So, you have an idea for a trilogy or series. Awesome! Writing a series can be a lot of fun. I mean, who doesn’t want to spend more time with their characters and worlds? But many aspiring writers aren’t sure where to start, and writing a series is a lot of work. With these three steps, though, it might be a little easier than you think.
1. Determine the arc for the series—and each book
This step is important for your series whether or not your books will be standalones or need to be read in order. Each book should have an arc (and don’t forget that every character in your series should have an arc, too). On top of that, your overall series should have an arc. This means each book is building up to something by itself and working together to build up to something bigger. One easy way to do this is to consider your “sub-genre.” Maybe your first book of your paranormal romance trilogy will be a mystery (Who is the villain?), while your second book will be a thriller (We have to run from the villain!) and your last book will be your adventure (We have to go after the villain!). This method ensures each book brings something new to the series, while also working through an overall arc (in the example’s case, defeating the villain). Again, this is only one method, but you can mix and match to study your series and determine if you are keeping your books fresh and exciting but also unified.
2. Keep Notes
Consistency is SO important. You might think you know your characters from top to bottom, but chances are, you don’t. We’re only human. We can only remember so much, and as your cast grows and changes, it gets harder and harder to remember every little detail. That being said, you must remain consistent throughout each book. You wouldn’t want a side character who is allergic to chocolate in book one to eat chocolate ice cream in book five. Same goes for scenes. If you’ve said a door was to the right, it better be to the right in the other books, too. Personally, I keep a file on places and characters, and I create an overall timeline. What’s a timeline? This tracks years before and during the books. This means if I have a character who says she broke her leg at five years old in book one, she says she was five in book three, not nine. Another file I keep is a summary of what was told to each character in previous chapters so I know what my characters know from scene to scene. It seems easy to remember, and it might be for some, but sometimes, we have to go work on something else or step away for a few months, and it can be hard to remember when you return. Keeping notes is never a bad idea.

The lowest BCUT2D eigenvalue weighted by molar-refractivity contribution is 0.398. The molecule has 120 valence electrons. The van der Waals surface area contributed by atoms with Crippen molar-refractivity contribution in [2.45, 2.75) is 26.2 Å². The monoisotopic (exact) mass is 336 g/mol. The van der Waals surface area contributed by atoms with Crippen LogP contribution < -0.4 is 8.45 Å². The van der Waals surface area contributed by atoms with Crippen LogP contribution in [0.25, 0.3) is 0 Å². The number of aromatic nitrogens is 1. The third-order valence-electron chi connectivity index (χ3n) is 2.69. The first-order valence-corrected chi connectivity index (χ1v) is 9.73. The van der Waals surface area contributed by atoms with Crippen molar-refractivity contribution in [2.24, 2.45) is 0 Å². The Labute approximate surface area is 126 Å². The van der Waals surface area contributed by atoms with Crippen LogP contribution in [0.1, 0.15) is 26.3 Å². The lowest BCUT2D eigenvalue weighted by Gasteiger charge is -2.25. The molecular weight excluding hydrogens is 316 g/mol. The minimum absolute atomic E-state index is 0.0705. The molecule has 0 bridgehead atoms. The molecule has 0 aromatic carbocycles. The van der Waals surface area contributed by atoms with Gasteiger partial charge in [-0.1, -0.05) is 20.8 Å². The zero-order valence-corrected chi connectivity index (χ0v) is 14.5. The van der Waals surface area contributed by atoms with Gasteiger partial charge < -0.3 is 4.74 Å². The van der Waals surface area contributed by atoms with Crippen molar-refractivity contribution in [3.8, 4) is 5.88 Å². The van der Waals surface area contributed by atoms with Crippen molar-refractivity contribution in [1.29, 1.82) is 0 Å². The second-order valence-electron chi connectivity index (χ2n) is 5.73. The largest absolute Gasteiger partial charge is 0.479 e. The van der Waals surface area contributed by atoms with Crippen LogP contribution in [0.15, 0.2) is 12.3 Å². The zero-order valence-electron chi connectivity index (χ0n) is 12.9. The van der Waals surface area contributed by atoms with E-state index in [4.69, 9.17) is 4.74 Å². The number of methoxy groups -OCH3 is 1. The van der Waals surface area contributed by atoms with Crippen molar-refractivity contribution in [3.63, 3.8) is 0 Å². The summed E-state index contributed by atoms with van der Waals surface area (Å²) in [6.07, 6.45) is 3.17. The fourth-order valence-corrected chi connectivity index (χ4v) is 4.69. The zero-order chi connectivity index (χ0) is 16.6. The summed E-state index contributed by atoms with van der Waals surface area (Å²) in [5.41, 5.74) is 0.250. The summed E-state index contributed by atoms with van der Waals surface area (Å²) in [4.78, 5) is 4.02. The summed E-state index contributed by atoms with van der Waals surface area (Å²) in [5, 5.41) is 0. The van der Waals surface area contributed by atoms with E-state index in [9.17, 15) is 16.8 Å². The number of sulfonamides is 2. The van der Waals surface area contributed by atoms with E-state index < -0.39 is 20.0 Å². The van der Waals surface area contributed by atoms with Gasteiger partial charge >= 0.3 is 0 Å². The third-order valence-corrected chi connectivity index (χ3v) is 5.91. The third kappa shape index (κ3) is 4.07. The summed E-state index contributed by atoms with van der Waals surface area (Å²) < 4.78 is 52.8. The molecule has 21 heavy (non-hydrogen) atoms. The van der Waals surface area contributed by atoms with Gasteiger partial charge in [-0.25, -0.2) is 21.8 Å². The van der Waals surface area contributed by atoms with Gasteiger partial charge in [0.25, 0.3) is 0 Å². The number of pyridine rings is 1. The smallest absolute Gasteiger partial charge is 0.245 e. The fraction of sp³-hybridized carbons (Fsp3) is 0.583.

3. Be Open
Writing a series is hard, even with a plan. But don’t fret! We all know that writers aren’t completely in charge of their characters, worlds, or ideas. Sometimes, the protagonist throws a curve ball, and everything changes. That’s okay! Think of writing a series like a road trip: You know where you’re starting, you probably know where it’s going to end, and you might have places you want to visit in between. But there might be some surprises along the way. Embrace them, and keep going. That’s where the fun is. And don’t give up! Following your dream is worth it, even if you have to rewrite that dream a couple of times along the way.
Original posted September 5, 2013
In this article, I discuss lessons I learned while writing my first two trilogies.
A new review came in for November Snow! “Truly, Thompson has done an incredible job here of story weaving. Just wonderful. Don’t underestimate your need for tissues here people, don’t do it. Prepare yourself with tissues and a cuddly stuffed animal.” – Babbling Books (Seriously, listen to her advice. Tissues will come in handy.)
This week, Catelyn’s Story released on the FREE Bad Bloods Prequel on Wattpad. This is also the first origin story seen from the Southern Flock’s perspective. They formed later than the Northern Flock, so from now on, you’ll see stories flip back and forth between the two flocks. If you ever wondered why the groups of bad bloods are called flocks, this origin story explains why! In Bad Bloods, Catelyn is Serena’s best friend. Here is a preview: The girl was pretty enough for plenty of crimes. Read her story by clicking the link.
Pre-Order Bad Bloods
November Rain, Part One, releases July 18, 2016
Amazon, Barnes & Noble, iBooks, Kobo, Smashwords, Goodreads
November Snow, Part Two, releases July 25, 2016
7 thoughts on “#MondayBlogs: Writing Tips for a Trilogy or Series”
These are really good tips for series. I’m still wrapping my head around my own series and trying to answer many of the questions you raise.
I write a lot in scrivnr and use many of it’s planning functions to organize my thoughts of series. I also like your idea for a timeline. I found that this helped me write my stand alone story and see the help it will be for a whole series.
Thanks for your blog post.
I’m so glad you enjoyed this post. It sounds like you’re on your way to writing an awesome series! Thank you for reading and commenting.
I agree with Alina! Such useful tips are hard to come by
So glad you enjoyed it, too! Thank you for reading and commenting!
#2 is definitely important. Many readers will pick out any mistake in continuity like they’re drawn to it. I actually began creating ‘carry over’ files when I moved on to the next book in a series. These are chunks of other books with descriptions and information that I know will carry over. This helps me keep my cities, monsters, and characters straight, especially with such a long series.
Exactly! It’s so important, and there are a million ways to take notes and keep track of your work. Thank you for sharing your method. 😀